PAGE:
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Senate President Leads Fight for Lacrosse's Rights

Jousters at the Maryland Renaissance Festival / Courtesy Maryland Renaissance Festival

Jousting enthusiasts worried that making lacrosse the state's team sport would lower the stature of jousters like these sportsmen at the Maryland Renaissance Festival. (Photo courtesy Maryland Renaissance Festival)

By Adrienne Saunders
Capital News Service
Thursday, March 4, 2004

ANNAPOLIS - At least no one brought a horse.

But crimson capes, white lacrosse sticks and plenty of suits crowded a hearing Thursday on Senate President Thomas V. Mike Miller Jr.'s bill to make lacrosse Maryland's official "team" sport, an idea jousters came to duel over, fearing it will dilute jousting's stature as the state sport.

Miller himself turned out to support the measure.

The Calvert Democrat doesn't have anything against Maryland's state sport - his great-great-grandfather won the National Jousting Tournament in 1876 - but he said both sports deserve recognition of their achievements, and he's just the one to bridge the gap.

"It's like Nixon going to China," Miller said.

Miller's bill would not oust the joust, but would add a new category of state "team" sport to the annals, joining a growing list of state symbols.

Maryland has a state cat, the calico; a state fossil shell, Ecphora gardnerae gardnerae; a state summer theater, Olney Theater; and a state horse, added last session, the Thoroughbred, among others.

Even committee member Janet Greenip, R-Anne Arundel, got into the spirit, bringing a lacrosse stick to the hearing.

But her display was nothing compared with Alice Blum's pink cone headdress and matching medieval gown, or Bruce Hoffman's red cape emblazoned with a gold lion.

Hoffman protested arguments that the lacrosse industry's economic contribution to the state warrants its recognition in the code. Industry representatives estimated that the 2003 NCAA Men's Lacrosse Championship alone brought the state $9 million.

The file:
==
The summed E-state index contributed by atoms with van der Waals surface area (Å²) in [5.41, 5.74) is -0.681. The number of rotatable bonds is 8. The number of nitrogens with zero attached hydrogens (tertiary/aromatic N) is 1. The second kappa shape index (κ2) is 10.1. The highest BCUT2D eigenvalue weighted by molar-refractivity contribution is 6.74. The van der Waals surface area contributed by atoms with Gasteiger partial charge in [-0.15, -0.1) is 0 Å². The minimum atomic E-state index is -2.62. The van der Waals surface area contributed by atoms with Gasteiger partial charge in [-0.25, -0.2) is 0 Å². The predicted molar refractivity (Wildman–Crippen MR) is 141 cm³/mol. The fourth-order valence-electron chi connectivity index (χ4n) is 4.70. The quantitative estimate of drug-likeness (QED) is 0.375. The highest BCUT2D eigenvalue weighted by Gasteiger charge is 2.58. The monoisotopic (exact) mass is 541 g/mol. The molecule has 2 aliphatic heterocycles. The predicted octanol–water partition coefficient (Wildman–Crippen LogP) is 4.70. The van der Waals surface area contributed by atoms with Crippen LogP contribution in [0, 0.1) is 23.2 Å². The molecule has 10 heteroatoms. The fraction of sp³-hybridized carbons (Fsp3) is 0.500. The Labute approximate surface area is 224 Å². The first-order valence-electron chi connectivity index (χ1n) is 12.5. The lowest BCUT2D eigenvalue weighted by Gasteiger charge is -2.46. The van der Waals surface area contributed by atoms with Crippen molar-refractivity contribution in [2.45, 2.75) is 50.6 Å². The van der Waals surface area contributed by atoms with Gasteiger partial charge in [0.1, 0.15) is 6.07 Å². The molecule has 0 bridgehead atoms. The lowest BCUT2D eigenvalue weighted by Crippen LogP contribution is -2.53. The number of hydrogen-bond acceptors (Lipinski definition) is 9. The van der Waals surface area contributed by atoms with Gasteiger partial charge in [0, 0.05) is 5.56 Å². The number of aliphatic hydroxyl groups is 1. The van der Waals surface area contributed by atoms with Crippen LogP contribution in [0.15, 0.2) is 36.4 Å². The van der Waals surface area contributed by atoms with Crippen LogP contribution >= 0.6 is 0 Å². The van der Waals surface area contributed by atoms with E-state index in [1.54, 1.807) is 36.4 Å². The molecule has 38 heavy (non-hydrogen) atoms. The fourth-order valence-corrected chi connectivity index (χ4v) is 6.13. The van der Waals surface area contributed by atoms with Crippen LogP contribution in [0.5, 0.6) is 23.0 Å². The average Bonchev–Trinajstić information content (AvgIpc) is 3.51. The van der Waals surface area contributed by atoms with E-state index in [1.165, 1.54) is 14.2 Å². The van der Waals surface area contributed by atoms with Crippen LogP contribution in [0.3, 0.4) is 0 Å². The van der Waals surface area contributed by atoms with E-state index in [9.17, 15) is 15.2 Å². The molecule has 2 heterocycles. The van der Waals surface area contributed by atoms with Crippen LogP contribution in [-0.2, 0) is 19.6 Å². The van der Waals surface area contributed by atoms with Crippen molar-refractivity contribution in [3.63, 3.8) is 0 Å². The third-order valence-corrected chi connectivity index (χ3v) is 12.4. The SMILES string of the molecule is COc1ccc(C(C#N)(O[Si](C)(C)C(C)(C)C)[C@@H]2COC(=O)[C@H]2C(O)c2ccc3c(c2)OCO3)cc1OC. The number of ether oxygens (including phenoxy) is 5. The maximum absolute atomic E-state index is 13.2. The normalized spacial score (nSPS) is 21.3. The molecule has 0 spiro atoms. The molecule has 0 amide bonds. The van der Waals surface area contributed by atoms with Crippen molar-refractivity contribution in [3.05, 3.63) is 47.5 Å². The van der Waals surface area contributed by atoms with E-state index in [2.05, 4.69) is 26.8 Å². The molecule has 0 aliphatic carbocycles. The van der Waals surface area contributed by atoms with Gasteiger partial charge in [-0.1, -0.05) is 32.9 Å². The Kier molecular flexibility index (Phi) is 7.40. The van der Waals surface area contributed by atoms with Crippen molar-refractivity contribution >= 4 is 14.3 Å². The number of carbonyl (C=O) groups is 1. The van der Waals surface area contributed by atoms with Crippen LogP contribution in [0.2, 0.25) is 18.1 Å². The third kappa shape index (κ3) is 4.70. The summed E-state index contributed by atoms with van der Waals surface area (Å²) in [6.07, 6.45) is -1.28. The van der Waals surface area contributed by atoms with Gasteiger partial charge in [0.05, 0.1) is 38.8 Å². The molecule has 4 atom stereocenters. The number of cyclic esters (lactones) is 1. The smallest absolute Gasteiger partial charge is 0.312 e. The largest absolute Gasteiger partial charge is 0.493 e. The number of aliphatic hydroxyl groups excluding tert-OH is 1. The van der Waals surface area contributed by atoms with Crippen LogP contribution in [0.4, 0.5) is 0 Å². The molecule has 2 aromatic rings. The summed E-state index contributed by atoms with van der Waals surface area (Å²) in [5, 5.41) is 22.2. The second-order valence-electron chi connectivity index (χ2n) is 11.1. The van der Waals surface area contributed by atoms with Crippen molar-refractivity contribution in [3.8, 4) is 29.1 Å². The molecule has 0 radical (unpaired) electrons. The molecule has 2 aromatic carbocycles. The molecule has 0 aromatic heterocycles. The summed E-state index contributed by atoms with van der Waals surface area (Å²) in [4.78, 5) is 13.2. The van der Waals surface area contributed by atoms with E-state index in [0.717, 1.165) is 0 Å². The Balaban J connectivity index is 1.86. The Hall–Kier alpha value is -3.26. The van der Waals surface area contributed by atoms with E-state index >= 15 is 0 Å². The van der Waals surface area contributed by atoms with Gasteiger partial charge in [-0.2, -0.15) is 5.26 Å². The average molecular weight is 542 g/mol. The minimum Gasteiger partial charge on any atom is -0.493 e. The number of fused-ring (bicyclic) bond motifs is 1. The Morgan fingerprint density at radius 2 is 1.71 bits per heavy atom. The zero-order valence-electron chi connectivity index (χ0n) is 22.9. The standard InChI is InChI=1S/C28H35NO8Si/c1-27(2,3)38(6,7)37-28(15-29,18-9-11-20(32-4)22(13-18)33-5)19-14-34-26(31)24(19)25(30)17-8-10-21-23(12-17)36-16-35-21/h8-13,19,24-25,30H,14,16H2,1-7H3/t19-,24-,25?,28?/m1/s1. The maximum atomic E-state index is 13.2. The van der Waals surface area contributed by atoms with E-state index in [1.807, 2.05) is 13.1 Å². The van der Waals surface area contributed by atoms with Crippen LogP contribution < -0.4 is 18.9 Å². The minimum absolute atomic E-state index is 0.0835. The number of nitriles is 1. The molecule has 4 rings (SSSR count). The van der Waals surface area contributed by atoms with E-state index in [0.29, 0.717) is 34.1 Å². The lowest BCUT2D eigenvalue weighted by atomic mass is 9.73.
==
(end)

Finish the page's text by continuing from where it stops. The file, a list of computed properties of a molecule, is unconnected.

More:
"It's not about how much money you can make for the state," Hoffman said.

One witness, Mary-Lou Bartram, known in jousting circles as "the Maid of Bartram Manor," said most jousting demonstrations are done for free, and money shouldn't be a part of the debate.

"Some things are priceless. Everything else is MasterCard," Bartram said.

A staple at fairs and festivals throughout the state, jousting is a fund-raiser for many community events, including some in Miller's district.

Lacrosse did not lack for advocates, with one student running out of the hearing to make practice on time.

Jenna Hubbard, a senior at St. Mary's High School, traveled internationally to play lacrosse in the seventh and ninth grades. She told the committee the game gives young women the opportunity to develop self-confidence.

"Lacrosse has offered women all over the state a chance to compete, travel and experience the camaraderie of participating in a sport rich in tradition," Hubbard said.

Miller didn't have to leave as quickly. Though the General Assembly has been crammed with hot-button issues like slot machines, assault weapons and same-sex marriage, Miller stayed for the entire hour and a half of testimony.

Christ Church Parish in Port Republic relies on the draw of jousting's novelty to bring community members to special events, said the rector, the Rev. John Howanstine.

The consensus that made jousting the state sport in 1962 was a promise to the sport - one the Legislature should now keep, Howanstine said.

"Dance with the one that brung ya," Howanstine said.

Copyright 2004 University of Maryland Philip Merrill College of Journalism.


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